He’s working with his lender toward a mortgage modification, submitting page after page of documents, which the bank has often misplaced or waited so long to examine them that they had grown too old to use. Page after page… It is just soooo hard for these people. Because the rest of us have never had to deal with things like paperwork or bureaucracy. Wait a second… I deal with paperwork and bureaucracy every single day in order to pay my mortgage too! I’m totally getting ripped off.

His ideal outcome is get the loan modified and get all his late fees waived. My ideal outcome involves world domination and all you can eat ice cream. He feels ENTITLED to that because the bank advised him to stopped paying in the first place to qualify for one of the government’s foreclosure programs. Before that, he had missed only one payment. I capitalized entitled, because I think that sums up the whole thing.

Meanwhile, he has cobbled together some income streams — small acting parts, teaching acting classes and even handyman work. Yes, because an aspiring actor has never had to go be a waiter before, ever. He’s just waiting for his Big Break, and then everything will be swell!

“In a way, I feel like I’m lucky because I haven’t had to pay any ‘rent’ for 30 months,” he said. In a way? IN A WAY? You no good, rotten, lazy sack of crap. You haven’t paid rent for two and half years, and you feel LUCKY IN A WAY?!

But he feels like he’s always under a cloud. “I haven’t slept in three years,” he said. “It’s terrifying. I have to have the ultimate poker face in front of my kids.” BREAD TRUCK MOTHER ****ER!

Ruben Martinez, a Staten Island, N.Y., man trapped in a particularly bad adjustable rate mortgage, stopped paying more than three years ago. His attorney, Robert K Brown, has managed to stave off one foreclosure. and overthrew a small 3rd world country. (sorry, gun nut inside joke)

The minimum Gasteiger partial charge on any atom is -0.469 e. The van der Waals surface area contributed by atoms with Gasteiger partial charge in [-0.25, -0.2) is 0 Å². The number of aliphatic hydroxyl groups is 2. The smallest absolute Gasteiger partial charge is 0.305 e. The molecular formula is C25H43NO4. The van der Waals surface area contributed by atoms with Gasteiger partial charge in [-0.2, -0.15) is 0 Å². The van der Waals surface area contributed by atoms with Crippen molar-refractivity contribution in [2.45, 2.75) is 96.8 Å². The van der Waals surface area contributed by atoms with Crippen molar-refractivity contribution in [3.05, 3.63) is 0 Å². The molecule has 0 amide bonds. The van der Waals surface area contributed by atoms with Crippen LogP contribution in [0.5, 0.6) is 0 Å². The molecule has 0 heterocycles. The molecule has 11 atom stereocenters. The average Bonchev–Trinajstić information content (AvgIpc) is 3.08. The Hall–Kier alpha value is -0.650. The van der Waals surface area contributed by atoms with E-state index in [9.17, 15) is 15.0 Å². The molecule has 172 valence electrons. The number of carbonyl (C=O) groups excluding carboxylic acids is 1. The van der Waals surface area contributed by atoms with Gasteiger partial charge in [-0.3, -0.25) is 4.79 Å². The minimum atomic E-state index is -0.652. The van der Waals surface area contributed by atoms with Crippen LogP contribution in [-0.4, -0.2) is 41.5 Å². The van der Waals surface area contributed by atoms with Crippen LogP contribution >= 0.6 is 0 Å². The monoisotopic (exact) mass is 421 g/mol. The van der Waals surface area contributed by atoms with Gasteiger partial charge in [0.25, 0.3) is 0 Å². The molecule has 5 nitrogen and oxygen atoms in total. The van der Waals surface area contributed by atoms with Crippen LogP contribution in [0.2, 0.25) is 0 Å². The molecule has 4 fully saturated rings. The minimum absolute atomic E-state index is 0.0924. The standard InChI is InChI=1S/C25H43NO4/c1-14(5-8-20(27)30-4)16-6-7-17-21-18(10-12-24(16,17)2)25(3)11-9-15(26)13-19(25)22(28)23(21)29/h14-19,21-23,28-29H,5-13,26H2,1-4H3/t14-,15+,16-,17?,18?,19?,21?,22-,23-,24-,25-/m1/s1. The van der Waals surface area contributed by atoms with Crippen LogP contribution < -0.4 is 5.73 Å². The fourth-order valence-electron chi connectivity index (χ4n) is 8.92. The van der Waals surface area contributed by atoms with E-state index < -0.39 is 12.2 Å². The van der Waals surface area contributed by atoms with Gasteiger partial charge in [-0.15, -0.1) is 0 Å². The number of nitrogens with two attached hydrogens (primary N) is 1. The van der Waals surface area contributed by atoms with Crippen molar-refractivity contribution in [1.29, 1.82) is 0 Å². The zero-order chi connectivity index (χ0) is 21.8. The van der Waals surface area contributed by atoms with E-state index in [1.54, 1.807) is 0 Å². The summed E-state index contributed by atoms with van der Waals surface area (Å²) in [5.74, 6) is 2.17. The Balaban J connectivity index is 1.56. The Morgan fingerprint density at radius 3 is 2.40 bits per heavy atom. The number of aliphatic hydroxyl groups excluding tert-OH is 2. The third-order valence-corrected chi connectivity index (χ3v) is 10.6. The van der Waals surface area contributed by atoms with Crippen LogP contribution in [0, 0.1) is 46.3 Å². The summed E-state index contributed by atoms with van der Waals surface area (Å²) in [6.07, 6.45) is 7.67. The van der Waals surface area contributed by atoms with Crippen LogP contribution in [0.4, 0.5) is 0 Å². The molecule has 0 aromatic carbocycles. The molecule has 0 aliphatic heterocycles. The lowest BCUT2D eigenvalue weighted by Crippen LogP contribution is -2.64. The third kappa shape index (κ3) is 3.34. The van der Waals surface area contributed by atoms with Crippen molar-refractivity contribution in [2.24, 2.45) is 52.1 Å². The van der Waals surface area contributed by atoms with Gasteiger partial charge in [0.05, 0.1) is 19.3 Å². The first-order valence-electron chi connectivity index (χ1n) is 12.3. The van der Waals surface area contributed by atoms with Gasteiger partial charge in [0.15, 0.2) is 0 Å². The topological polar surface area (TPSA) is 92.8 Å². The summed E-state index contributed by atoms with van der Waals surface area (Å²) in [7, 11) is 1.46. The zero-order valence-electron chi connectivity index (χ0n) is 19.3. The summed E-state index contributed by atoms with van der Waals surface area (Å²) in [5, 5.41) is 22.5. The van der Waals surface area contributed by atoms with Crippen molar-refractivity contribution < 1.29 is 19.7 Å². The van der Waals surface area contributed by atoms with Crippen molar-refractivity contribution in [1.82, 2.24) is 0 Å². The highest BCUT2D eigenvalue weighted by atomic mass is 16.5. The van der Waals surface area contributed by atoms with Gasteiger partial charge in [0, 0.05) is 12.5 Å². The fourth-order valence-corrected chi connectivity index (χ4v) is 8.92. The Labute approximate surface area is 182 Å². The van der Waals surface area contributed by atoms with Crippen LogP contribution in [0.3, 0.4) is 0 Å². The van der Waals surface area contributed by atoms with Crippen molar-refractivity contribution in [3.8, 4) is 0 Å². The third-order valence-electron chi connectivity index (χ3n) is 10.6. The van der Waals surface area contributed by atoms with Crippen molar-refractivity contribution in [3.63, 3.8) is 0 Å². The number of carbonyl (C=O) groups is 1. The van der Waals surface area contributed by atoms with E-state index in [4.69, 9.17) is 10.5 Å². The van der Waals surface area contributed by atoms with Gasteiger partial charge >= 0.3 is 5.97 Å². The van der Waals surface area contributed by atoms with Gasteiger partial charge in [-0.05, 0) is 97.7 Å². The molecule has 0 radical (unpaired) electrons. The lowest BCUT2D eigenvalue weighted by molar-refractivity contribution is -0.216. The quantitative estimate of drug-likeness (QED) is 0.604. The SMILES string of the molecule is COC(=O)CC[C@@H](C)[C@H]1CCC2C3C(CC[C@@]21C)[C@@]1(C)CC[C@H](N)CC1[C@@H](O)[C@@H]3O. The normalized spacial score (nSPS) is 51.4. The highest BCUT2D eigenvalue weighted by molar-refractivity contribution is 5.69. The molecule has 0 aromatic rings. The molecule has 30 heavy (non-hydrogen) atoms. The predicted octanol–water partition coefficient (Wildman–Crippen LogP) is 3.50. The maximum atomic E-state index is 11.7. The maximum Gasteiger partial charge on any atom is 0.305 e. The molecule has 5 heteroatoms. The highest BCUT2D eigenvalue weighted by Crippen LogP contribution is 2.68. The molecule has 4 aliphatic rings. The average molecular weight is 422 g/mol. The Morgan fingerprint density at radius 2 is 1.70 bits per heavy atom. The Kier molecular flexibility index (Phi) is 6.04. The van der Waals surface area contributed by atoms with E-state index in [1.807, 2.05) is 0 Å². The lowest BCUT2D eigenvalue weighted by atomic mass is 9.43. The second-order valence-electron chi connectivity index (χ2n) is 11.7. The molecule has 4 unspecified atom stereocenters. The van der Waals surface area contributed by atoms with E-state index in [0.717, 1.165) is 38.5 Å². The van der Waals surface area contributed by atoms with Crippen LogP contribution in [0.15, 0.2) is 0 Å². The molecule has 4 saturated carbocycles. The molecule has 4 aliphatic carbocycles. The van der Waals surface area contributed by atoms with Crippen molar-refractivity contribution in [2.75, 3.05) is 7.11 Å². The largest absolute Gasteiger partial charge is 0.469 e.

Martinez, still struggling to find work, has little in savings despite the missed payments. He’s earning some income as a pastor and consulting for a non-profit family counseling organization. What exactly is he counseling them to do? Scam the banks? Live beyond their means?

“There’s pressure on me every day,” he said. “I have a wife, three daughters and two grandchildren. Where are we going to live?” In a van down by the river for all I care. I know, how about go live someplace you can actually afford. Oh, I’m sorry, is that small apartment not up to the high standards that you are accustomed to? Well too damn bad. The rest of us are sick of bailing you out.

And that is what it all comes down to. The above morons aren’t living for free. Somebody is paying for their free ride. There ain’t no such thing as a free lunch. All of us that have lived within our means, sacrificed, and worked hard, are paying taxes to idiot politicians that are going to bail out these idiotic financial institutions that were idiotic enough to make loans to these idiots. So how does the news spin it? We’re supposed to feel sad that poor dumb Lynn can’t have a dog. We’re supposed to feel sad that some aspiring actor has to put on a brave face for his kids.

Bull. Crap.

I just mailed a quarterly tax withholding check to the government today for my book royalties. Sure, it was enough to cover several of MY mortgage payments, but I sure hope that the government can use my money and put it toward something useful, like getting Lynn a new puppy.

Luckily most of the comments to the article get it. But then there are people like this:

To all of you with such mean things to say, all I have to say is…. it must be nice to be perfect!

And that one random internet comment sums up so much about what is wrong with our country. I never claimed to be perfect. I claimed to be a grown up.